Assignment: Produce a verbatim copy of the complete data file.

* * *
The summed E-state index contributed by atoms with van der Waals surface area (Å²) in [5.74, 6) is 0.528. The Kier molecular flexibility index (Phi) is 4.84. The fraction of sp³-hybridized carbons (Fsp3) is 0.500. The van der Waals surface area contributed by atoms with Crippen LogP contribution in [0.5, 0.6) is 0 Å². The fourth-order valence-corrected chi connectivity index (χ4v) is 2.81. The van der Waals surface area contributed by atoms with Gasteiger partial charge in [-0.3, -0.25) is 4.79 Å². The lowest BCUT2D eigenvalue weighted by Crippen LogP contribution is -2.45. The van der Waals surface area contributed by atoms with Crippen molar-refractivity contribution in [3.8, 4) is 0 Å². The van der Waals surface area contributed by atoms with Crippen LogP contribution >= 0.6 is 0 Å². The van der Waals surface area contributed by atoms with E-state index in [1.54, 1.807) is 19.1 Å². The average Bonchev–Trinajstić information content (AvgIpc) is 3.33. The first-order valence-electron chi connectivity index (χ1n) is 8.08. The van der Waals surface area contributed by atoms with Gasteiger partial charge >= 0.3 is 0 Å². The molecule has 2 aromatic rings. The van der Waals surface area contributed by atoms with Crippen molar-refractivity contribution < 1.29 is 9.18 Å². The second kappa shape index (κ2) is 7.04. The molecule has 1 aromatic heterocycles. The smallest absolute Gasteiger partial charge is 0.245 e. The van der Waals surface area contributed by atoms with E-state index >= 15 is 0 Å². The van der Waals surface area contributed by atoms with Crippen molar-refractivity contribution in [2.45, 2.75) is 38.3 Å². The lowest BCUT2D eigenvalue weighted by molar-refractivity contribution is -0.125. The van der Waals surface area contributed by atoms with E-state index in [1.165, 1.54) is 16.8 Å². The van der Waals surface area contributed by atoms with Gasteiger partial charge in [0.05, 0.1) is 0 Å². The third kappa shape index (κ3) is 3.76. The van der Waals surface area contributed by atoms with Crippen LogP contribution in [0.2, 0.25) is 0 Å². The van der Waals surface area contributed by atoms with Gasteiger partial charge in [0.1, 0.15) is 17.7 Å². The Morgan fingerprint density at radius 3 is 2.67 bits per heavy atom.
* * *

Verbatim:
The summed E-state index contributed by atoms with van der Waals surface area (Å²) in [5.74, 6) is 0.528. The Kier molecular flexibility index (Phi) is 4.84. The fraction of sp³-hybridized carbons (Fsp3) is 0.500. The van der Waals surface area contributed by atoms with Crippen LogP contribution in [0.5, 0.6) is 0 Å². The fourth-order valence-corrected chi connectivity index (χ4v) is 2.81. The van der Waals surface area contributed by atoms with Gasteiger partial charge in [-0.3, -0.25) is 4.79 Å². The lowest BCUT2D eigenvalue weighted by Crippen LogP contribution is -2.45. The van der Waals surface area contributed by atoms with Crippen molar-refractivity contribution in [3.8, 4) is 0 Å². The van der Waals surface area contributed by atoms with Crippen LogP contribution >= 0.6 is 0 Å². The van der Waals surface area contributed by atoms with E-state index in [1.54, 1.807) is 19.1 Å². The average Bonchev–Trinajstić information content (AvgIpc) is 3.33. The first-order valence-electron chi connectivity index (χ1n) is 8.08. The van der Waals surface area contributed by atoms with Gasteiger partial charge >= 0.3 is 0 Å². The molecule has 2 aromatic rings. The van der Waals surface area contributed by atoms with Crippen molar-refractivity contribution < 1.29 is 9.18 Å². The second kappa shape index (κ2) is 7.04. The molecule has 1 aromatic heterocycles. The smallest absolute Gasteiger partial charge is 0.245 e. The van der Waals surface area contributed by atoms with E-state index >= 15 is 0 Å². The van der Waals surface area contributed by atoms with Crippen molar-refractivity contribution in [2.45, 2.75) is 38.3 Å². The lowest BCUT2D eigenvalue weighted by molar-refractivity contribution is -0.125. The van der Waals surface area contributed by atoms with E-state index in [1.165, 1.54) is 16.8 Å². The van der Waals surface area contributed by atoms with Gasteiger partial charge in [0.05, 0.1) is 0 Å². The third kappa shape index (κ3) is 3.76. The van der Waals surface area contributed by atoms with Crippen LogP contribution in [0.2, 0.25) is 0 Å². The van der Waals surface area contributed by atoms with Gasteiger partial charge in [0.1, 0.15) is 17.7 Å². The Morgan fingerprint density at radius 3 is 2.67 bits per heavy atom.